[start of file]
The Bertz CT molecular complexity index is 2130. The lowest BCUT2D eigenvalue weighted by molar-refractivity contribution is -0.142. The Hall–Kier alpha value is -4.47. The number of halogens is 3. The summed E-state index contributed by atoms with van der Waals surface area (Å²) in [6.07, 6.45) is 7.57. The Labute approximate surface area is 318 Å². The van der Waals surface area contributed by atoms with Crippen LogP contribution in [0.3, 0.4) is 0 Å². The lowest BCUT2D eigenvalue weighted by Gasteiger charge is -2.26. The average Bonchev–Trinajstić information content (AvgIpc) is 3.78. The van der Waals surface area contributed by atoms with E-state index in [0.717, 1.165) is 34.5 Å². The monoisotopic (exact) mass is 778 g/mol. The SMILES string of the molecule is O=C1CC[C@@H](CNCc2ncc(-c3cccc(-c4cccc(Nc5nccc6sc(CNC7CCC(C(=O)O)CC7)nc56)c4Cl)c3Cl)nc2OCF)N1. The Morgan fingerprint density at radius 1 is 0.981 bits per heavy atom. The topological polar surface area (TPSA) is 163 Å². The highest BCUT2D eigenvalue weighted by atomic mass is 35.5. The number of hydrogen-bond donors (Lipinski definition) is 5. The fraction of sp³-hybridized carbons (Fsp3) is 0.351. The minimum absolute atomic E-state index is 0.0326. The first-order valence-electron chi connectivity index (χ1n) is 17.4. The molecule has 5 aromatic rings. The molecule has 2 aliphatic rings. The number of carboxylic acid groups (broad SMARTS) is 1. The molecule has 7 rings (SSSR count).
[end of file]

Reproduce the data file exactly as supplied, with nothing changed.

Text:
The Bertz CT molecular complexity index is 2130. The lowest BCUT2D eigenvalue weighted by molar-refractivity contribution is -0.142. The Hall–Kier alpha value is -4.47. The number of halogens is 3. The summed E-state index contributed by atoms with van der Waals surface area (Å²) in [6.07, 6.45) is 7.57. The Labute approximate surface area is 318 Å². The van der Waals surface area contributed by atoms with Crippen LogP contribution in [0.3, 0.4) is 0 Å². The lowest BCUT2D eigenvalue weighted by Gasteiger charge is -2.26. The average Bonchev–Trinajstić information content (AvgIpc) is 3.78. The van der Waals surface area contributed by atoms with E-state index in [0.717, 1.165) is 34.5 Å². The monoisotopic (exact) mass is 778 g/mol. The SMILES string of the molecule is O=C1CC[C@@H](CNCc2ncc(-c3cccc(-c4cccc(Nc5nccc6sc(CNC7CCC(C(=O)O)CC7)nc56)c4Cl)c3Cl)nc2OCF)N1. The Morgan fingerprint density at radius 1 is 0.981 bits per heavy atom. The topological polar surface area (TPSA) is 163 Å². The highest BCUT2D eigenvalue weighted by atomic mass is 35.5. The number of hydrogen-bond donors (Lipinski definition) is 5. The fraction of sp³-hybridized carbons (Fsp3) is 0.351. The minimum absolute atomic E-state index is 0.0326. The first-order valence-electron chi connectivity index (χ1n) is 17.4. The molecule has 5 aromatic rings. The molecule has 2 aliphatic rings. The number of carboxylic acid groups (broad SMARTS) is 1. The molecule has 7 rings (SSSR count).